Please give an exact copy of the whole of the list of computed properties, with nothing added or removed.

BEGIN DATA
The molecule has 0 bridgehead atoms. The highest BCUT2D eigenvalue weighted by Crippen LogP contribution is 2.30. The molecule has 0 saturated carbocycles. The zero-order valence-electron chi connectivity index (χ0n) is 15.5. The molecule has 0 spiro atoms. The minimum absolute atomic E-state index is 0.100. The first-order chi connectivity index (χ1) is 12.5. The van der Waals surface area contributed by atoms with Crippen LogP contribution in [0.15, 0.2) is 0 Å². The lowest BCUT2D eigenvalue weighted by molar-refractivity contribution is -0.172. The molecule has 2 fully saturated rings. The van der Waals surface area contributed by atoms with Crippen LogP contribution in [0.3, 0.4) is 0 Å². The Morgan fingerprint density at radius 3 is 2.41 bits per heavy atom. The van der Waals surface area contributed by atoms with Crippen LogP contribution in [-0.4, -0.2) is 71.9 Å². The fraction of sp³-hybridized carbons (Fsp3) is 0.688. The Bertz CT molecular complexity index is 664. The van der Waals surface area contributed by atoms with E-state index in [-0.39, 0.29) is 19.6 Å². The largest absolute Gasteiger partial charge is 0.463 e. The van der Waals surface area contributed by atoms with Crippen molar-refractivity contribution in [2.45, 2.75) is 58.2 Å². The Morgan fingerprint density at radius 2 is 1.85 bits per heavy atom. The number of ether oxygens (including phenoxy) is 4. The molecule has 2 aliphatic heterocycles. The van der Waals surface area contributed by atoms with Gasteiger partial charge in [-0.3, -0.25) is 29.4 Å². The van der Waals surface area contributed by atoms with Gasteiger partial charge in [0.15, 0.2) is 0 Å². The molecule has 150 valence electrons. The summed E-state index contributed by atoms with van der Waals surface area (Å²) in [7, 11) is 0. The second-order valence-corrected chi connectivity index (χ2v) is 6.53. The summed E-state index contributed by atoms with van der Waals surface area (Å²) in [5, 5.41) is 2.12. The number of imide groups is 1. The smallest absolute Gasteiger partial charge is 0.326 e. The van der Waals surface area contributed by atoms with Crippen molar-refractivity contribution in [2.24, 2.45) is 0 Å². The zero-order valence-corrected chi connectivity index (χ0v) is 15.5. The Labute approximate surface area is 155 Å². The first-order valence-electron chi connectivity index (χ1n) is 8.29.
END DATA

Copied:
The molecule has 0 bridgehead atoms. The highest BCUT2D eigenvalue weighted by Crippen LogP contribution is 2.30. The molecule has 0 saturated carbocycles. The zero-order valence-electron chi connectivity index (χ0n) is 15.5. The molecule has 0 spiro atoms. The minimum absolute atomic E-state index is 0.100. The first-order chi connectivity index (χ1) is 12.5. The van der Waals surface area contributed by atoms with Crippen LogP contribution in [0.15, 0.2) is 0 Å². The lowest BCUT2D eigenvalue weighted by molar-refractivity contribution is -0.172. The molecule has 2 fully saturated rings. The van der Waals surface area contributed by atoms with Crippen LogP contribution in [0.3, 0.4) is 0 Å². The Morgan fingerprint density at radius 3 is 2.41 bits per heavy atom. The van der Waals surface area contributed by atoms with Crippen LogP contribution in [-0.4, -0.2) is 71.9 Å². The fraction of sp³-hybridized carbons (Fsp3) is 0.688. The Bertz CT molecular complexity index is 664. The van der Waals surface area contributed by atoms with E-state index in [-0.39, 0.29) is 19.6 Å². The largest absolute Gasteiger partial charge is 0.463 e. The van der Waals surface area contributed by atoms with Crippen molar-refractivity contribution in [2.45, 2.75) is 58.2 Å². The Morgan fingerprint density at radius 2 is 1.85 bits per heavy atom. The number of ether oxygens (including phenoxy) is 4. The molecule has 2 aliphatic heterocycles. The van der Waals surface area contributed by atoms with Gasteiger partial charge in [-0.3, -0.25) is 29.4 Å². The van der Waals surface area contributed by atoms with Gasteiger partial charge in [0.15, 0.2) is 0 Å². The molecule has 150 valence electrons. The summed E-state index contributed by atoms with van der Waals surface area (Å²) in [7, 11) is 0. The second-order valence-corrected chi connectivity index (χ2v) is 6.53. The summed E-state index contributed by atoms with van der Waals surface area (Å²) in [5, 5.41) is 2.12. The number of imide groups is 1. The smallest absolute Gasteiger partial charge is 0.326 e. The van der Waals surface area contributed by atoms with Crippen molar-refractivity contribution in [2.24, 2.45) is 0 Å². The zero-order valence-corrected chi connectivity index (χ0v) is 15.5. The Labute approximate surface area is 155 Å². The first-order valence-electron chi connectivity index (χ1n) is 8.29.